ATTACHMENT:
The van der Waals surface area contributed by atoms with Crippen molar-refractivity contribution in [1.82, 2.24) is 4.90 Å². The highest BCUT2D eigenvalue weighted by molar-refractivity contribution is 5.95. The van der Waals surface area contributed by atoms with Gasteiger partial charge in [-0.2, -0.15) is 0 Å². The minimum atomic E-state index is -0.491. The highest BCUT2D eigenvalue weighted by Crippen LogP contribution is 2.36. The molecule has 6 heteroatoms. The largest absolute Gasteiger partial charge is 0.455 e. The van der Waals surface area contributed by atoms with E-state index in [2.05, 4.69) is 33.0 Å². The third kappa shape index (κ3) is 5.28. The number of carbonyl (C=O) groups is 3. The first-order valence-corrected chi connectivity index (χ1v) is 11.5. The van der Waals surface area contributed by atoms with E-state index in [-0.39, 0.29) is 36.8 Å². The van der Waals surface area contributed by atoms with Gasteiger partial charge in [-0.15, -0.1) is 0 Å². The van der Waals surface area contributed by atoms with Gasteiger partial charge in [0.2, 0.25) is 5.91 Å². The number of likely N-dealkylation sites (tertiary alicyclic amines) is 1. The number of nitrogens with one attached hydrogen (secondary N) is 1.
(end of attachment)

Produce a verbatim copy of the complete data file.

The van der Waals surface area contributed by atoms with Crippen molar-refractivity contribution in [1.82, 2.24) is 4.90 Å². The highest BCUT2D eigenvalue weighted by molar-refractivity contribution is 5.95. The van der Waals surface area contributed by atoms with Gasteiger partial charge in [-0.2, -0.15) is 0 Å². The minimum atomic E-state index is -0.491. The highest BCUT2D eigenvalue weighted by Crippen LogP contribution is 2.36. The molecule has 6 heteroatoms. The largest absolute Gasteiger partial charge is 0.455 e. The van der Waals surface area contributed by atoms with E-state index in [2.05, 4.69) is 33.0 Å². The third kappa shape index (κ3) is 5.28. The number of carbonyl (C=O) groups is 3. The first-order valence-corrected chi connectivity index (χ1v) is 11.5. The van der Waals surface area contributed by atoms with E-state index in [-0.39, 0.29) is 36.8 Å². The van der Waals surface area contributed by atoms with Gasteiger partial charge in [-0.15, -0.1) is 0 Å². The van der Waals surface area contributed by atoms with Gasteiger partial charge in [0.2, 0.25) is 5.91 Å². The number of likely N-dealkylation sites (tertiary alicyclic amines) is 1. The number of nitrogens with one attached hydrogen (secondary N) is 1.